From Assumptions to Alignment

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From Assumptions to Alignment: Transforming Change with Effective Communication.

Most change initiatives fail because of ineffective communication.  

Organisations look at change strictly from a process and procedural point of view and negate the fact that it takes human beings to implement change. The challenge is that human beings don’t always think, act or react the way we assume they will, nor are they motivated by things we assume.

As much as we would like it to be otherwise, people do not think and act as a collective. We are not the Borg Collective operating from a single premise and responding and complying to a centralised set of commands.

In other words, humans are the X Factor. Humans all come to any scenario with their own hopes, wants, needs, fears, desires and aspirations. They may or may not share a singular context or belief of right, wrong, or what should happen next. With this in mind, effective communication is vital to successfully managing change initiatives. However, before we go any further, we must define what communication is and is not.

Communication does not succeed through a single explanation of what needs to be accomplished. It is not a “one and done” activity that takes the shape of a mandate or an announcement with assumed compliance. Communication is the two-way dialogue between people and groups that enables people to understand the mission, vision and goals, why they are essential and what needs to happen next. 

The key is dialogue. 

Many people think something is automatically understood and agreed with just because it has been stated. This could not be further from the truth. We do not know what else is going on in someone’s mind as we transfer information and a sense of importance. They may be focused on other projects, their health, their families, politics, religion, or something else. They may not be giving you their full attention and may not fully understand what you need from them.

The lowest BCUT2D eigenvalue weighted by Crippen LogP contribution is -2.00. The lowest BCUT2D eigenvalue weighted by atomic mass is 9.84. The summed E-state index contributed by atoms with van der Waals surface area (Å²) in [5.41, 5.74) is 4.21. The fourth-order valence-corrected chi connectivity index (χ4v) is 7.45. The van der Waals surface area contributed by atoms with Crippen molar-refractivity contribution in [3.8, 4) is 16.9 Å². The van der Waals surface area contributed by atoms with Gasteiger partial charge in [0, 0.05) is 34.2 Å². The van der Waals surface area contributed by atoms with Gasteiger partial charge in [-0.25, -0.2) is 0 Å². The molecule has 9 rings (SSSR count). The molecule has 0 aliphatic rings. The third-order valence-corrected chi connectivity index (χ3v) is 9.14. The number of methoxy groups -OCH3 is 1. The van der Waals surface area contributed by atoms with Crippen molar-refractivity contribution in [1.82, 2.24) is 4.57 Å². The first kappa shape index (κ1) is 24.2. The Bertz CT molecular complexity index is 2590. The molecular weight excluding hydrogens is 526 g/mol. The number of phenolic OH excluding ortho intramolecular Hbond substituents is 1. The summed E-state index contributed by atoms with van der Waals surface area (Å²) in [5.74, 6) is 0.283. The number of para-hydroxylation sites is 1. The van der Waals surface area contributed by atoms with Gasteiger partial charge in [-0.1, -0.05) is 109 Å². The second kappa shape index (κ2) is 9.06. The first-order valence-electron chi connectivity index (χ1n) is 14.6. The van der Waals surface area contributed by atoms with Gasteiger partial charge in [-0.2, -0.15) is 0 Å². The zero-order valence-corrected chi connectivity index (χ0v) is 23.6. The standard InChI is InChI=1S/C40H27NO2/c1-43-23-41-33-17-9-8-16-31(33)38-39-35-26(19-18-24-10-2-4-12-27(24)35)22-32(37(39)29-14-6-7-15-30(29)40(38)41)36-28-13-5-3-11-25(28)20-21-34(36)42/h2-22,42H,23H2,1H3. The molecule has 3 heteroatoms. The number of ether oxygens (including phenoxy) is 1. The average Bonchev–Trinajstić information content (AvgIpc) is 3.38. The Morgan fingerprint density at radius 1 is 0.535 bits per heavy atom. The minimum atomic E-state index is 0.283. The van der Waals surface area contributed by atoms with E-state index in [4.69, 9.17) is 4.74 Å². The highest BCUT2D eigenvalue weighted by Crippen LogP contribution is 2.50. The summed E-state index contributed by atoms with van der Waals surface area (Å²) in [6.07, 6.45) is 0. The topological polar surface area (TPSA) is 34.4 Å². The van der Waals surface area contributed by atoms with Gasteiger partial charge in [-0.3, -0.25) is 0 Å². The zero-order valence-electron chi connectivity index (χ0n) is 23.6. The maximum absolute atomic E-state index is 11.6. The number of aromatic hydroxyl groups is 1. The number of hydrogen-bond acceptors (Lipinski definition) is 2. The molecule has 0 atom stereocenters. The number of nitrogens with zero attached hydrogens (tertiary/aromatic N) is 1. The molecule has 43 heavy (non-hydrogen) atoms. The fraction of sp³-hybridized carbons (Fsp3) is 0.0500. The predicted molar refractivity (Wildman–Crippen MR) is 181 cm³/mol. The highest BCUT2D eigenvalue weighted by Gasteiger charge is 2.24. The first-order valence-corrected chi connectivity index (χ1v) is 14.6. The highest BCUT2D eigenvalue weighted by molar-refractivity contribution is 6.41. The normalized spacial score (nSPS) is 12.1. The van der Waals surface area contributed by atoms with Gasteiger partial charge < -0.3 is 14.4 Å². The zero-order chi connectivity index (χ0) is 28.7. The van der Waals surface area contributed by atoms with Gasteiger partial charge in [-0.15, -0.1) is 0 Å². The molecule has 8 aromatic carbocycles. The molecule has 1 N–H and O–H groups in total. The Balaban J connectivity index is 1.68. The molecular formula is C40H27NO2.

This is why communication has to be two ways. We need to verify that what we have said has been listened to, understood, agreed with, internalised and can be recalled and retold. If we have not done that, we have not communicated effectively. Yes, this is a lot of effort, but so is redoing projects that you assumed were underway and being focused on when they were not.

We also cannot assume that people will not have questions, concerns and challenges throughout the process of change. This is why ongoing communication is vital. We need to verify that people understand what has happened to date, where we are in the process, where we are going and what you need from them specifically to succeed. 

We need to give people the ability to question, raise concerns and challenge assumptions, and that leads to us being more active listeners throughout the process and not assuming that everything is progressing perfectly as planned. . . because it probably isn’t.

Communication has to be available at all levels. People need to be able to say, “I do not understand,” or “There is a problem,” without repercussions. There must be a culture where ideas flow, people listen, and changes happen because the best ideas are brought forward, not just the ideas or concerns of a small group of leaders.

When we foster a culture of open communication, active listening, understanding and valuing each other, people tend to be more focused on the end goal, more engaged, and dedicated to seeing the project succeed.